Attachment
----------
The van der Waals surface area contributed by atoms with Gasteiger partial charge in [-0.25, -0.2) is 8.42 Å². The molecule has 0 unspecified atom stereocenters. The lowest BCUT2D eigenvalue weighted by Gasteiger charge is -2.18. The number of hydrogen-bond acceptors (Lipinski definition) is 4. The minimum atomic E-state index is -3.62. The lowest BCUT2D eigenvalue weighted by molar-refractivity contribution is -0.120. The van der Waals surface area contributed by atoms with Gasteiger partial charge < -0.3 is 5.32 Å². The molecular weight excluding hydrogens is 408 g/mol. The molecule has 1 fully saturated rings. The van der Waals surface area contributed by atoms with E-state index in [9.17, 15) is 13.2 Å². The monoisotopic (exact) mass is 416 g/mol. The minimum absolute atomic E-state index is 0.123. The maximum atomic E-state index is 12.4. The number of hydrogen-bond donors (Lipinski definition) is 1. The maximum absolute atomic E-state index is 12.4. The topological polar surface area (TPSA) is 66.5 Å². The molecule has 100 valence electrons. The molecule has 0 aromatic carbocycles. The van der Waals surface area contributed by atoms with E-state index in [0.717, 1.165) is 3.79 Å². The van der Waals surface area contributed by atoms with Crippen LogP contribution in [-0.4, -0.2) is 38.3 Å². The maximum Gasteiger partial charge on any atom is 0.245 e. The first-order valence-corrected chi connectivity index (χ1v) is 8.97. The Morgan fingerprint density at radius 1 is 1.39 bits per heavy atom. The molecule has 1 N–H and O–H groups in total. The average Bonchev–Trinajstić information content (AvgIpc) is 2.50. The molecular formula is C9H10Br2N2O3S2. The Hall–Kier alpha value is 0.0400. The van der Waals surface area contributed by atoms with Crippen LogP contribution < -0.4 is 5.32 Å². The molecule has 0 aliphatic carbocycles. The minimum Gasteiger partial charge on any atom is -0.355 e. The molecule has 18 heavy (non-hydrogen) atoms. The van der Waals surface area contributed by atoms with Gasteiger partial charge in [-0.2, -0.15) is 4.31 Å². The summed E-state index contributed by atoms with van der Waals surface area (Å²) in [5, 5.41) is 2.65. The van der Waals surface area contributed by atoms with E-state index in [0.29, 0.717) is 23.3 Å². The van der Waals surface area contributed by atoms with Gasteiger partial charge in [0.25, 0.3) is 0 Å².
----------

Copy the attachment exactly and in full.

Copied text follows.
The van der Waals surface area contributed by atoms with Gasteiger partial charge in [-0.25, -0.2) is 8.42 Å². The molecule has 0 unspecified atom stereocenters. The lowest BCUT2D eigenvalue weighted by Gasteiger charge is -2.18. The number of hydrogen-bond acceptors (Lipinski definition) is 4. The minimum atomic E-state index is -3.62. The lowest BCUT2D eigenvalue weighted by molar-refractivity contribution is -0.120. The van der Waals surface area contributed by atoms with Gasteiger partial charge < -0.3 is 5.32 Å². The molecular weight excluding hydrogens is 408 g/mol. The molecule has 1 fully saturated rings. The van der Waals surface area contributed by atoms with E-state index in [9.17, 15) is 13.2 Å². The monoisotopic (exact) mass is 416 g/mol. The minimum absolute atomic E-state index is 0.123. The maximum atomic E-state index is 12.4. The number of hydrogen-bond donors (Lipinski definition) is 1. The maximum absolute atomic E-state index is 12.4. The topological polar surface area (TPSA) is 66.5 Å². The molecule has 100 valence electrons. The molecule has 0 aromatic carbocycles. The van der Waals surface area contributed by atoms with E-state index in [0.717, 1.165) is 3.79 Å². The van der Waals surface area contributed by atoms with Crippen LogP contribution in [-0.4, -0.2) is 38.3 Å². The maximum Gasteiger partial charge on any atom is 0.245 e. The first-order valence-corrected chi connectivity index (χ1v) is 8.97. The Morgan fingerprint density at radius 1 is 1.39 bits per heavy atom. The molecule has 1 N–H and O–H groups in total. The average Bonchev–Trinajstić information content (AvgIpc) is 2.50. The molecular formula is C9H10Br2N2O3S2. The Hall–Kier alpha value is 0.0400. The van der Waals surface area contributed by atoms with Crippen LogP contribution < -0.4 is 5.32 Å². The molecule has 0 aliphatic carbocycles. The minimum Gasteiger partial charge on any atom is -0.355 e. The molecule has 18 heavy (non-hydrogen) atoms. The van der Waals surface area contributed by atoms with Gasteiger partial charge in [-0.2, -0.15) is 4.31 Å². The summed E-state index contributed by atoms with van der Waals surface area (Å²) in [5, 5.41) is 2.65. The van der Waals surface area contributed by atoms with E-state index in [0.29, 0.717) is 23.3 Å². The van der Waals surface area contributed by atoms with Gasteiger partial charge in [0.25, 0.3) is 0 Å².